The aged performer returned, this time with an old, scratched, black, traveling case covered with decals from his travels over the years; many of the decals were torn and faded. He placed the case on the floor near David, and when he opened the front of the case, we could see the letters…Sheldo t e Gr t.

Sheldon the Great walked center stage, ready to perform. He was tall but stooped-shouldered, gawky looking. He had a long, wrinkled face and big ears. We could see only one ear, because the hair that he combed from the other side covered the other.

His hair was thin and dyed, you could just tell, because the color was reddish brown in patches dominated by an onslaught of gray. He had a veined, bulbous, nose and tired, sad eyes. Even so, he had a professional smile, and he worked his jaws as though grinding his teeth. He wore a plaid, sport jacket, too short in the sleeves, a blue, button-down shirt with one button missing, a pair of maroon, high-watered pants, dark socks, and patterned-leather, brown shoes that were cracked and down at the heels.

"I've performed in palaces, theaters, auditoriums, and some dives all over the world," he said, "and I have never heard a more feeble greeting." He stood center stage with his arms up like a conductor. "Now, when I signal, I want you to clap, whistle, yell, stomp, whatever you want to do, because I know you guys can do better. Ok, one, two, three."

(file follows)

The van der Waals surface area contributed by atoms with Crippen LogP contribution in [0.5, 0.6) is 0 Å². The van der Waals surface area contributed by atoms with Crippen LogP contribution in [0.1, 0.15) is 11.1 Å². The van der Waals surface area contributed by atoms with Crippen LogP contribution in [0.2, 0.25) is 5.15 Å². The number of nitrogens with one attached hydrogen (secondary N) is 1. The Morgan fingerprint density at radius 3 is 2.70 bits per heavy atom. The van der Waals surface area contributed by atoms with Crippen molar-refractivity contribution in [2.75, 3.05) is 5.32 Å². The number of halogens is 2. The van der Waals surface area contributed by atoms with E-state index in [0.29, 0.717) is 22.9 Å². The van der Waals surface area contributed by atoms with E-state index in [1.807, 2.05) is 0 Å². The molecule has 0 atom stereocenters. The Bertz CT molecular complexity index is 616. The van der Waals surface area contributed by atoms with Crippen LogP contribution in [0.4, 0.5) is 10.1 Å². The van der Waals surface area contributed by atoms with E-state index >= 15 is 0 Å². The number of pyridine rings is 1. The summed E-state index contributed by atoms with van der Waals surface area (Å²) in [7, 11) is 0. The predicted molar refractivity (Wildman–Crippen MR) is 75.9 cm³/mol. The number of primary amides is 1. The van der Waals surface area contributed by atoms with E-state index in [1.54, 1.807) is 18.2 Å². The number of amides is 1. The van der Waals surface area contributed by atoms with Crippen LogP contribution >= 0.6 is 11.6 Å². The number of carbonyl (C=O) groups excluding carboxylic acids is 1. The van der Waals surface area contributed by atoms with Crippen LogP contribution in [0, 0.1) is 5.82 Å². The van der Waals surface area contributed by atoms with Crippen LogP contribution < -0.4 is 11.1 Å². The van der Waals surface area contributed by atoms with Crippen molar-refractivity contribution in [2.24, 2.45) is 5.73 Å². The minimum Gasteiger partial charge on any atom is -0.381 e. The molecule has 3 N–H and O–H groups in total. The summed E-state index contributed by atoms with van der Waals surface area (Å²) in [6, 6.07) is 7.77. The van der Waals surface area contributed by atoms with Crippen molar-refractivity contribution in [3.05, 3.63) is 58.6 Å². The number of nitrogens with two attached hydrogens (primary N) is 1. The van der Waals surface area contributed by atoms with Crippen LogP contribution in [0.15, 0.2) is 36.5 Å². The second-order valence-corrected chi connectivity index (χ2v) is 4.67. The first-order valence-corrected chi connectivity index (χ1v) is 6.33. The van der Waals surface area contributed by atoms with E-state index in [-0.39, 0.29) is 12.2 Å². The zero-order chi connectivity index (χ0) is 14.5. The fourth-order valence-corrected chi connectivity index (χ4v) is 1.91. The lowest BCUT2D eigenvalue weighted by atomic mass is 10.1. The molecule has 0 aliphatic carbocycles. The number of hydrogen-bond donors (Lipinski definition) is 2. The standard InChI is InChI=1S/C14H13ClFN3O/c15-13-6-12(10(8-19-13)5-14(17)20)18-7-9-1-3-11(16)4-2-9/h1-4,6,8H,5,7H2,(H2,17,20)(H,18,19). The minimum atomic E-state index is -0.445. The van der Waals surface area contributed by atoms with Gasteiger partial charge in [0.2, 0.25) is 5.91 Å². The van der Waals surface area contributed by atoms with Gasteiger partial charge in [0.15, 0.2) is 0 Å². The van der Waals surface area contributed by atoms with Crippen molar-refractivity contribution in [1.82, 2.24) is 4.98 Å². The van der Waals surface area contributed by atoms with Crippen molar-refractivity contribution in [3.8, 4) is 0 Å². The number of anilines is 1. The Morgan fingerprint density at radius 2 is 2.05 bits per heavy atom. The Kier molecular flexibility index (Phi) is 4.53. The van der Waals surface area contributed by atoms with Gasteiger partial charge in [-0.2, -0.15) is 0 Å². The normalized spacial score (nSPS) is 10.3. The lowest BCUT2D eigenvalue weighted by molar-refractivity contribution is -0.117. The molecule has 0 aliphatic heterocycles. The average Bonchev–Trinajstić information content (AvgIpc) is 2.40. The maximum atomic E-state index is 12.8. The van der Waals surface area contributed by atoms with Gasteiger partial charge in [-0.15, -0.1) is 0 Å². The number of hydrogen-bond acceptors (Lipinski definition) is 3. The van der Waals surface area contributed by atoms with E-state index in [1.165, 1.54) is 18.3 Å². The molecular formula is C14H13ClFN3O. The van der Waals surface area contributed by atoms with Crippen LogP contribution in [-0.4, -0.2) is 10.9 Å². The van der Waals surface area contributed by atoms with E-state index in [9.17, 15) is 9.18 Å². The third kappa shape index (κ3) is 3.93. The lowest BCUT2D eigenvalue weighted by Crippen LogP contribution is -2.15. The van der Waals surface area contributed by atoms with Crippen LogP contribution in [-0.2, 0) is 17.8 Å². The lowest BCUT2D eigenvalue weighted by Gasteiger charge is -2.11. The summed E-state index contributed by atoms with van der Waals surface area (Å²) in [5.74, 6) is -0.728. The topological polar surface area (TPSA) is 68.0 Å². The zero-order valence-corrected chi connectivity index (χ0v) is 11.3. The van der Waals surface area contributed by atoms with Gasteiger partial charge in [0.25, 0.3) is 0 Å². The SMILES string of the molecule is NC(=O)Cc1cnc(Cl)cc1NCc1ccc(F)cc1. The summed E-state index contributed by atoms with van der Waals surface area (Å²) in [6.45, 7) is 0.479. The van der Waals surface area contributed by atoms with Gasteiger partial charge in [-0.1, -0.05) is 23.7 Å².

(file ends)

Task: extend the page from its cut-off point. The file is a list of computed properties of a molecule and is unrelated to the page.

He waved his arms to begin. Well, you would not believe the noise that we made, whistling, clapping, yelling, tropical birdcalls, and all the other sounds that boys can imagine. The two mothers who were volunteering put their hands over their ears.

Sheldon stood up front with both arms raised up, and his hands beckoning, "louder," "louder," "louder," and "more," "more," more," until we reached a crescendo to his liking, and for a few seconds he soaked it all in with the biggest smile on his face.

He looked ten years younger when he dropped his arms, signaling us to stop. I was glad to stop too, because I had started to cough; my throat had dried up and was itchy from yelling.

"Thank you, thank you," he said, and reached into his back pocket, removed a crumpled handkerchief, dabbed his eyes, and blew his nose. Returning the handkerchief to his pocket, he did a little shuffle step with his feet, clapped his hands in a downward motion, and turned to David the dummy.

"David, my friend, why are firemen like communists?"

We turned our attention to David. The dummy sat silent, as originally positioned, with eyes closed and mouth agape.

"Give up?" asked Sheldon. "Because they wear red and are always rushin'." He positioned his arms as though he were dancing with an imaginary partner, and waltzed around the stage. "Da, da, de, da…" he sang, providing his own accompaniment, and when he finished, he bowed to his partner and said, "Thank you, my dear."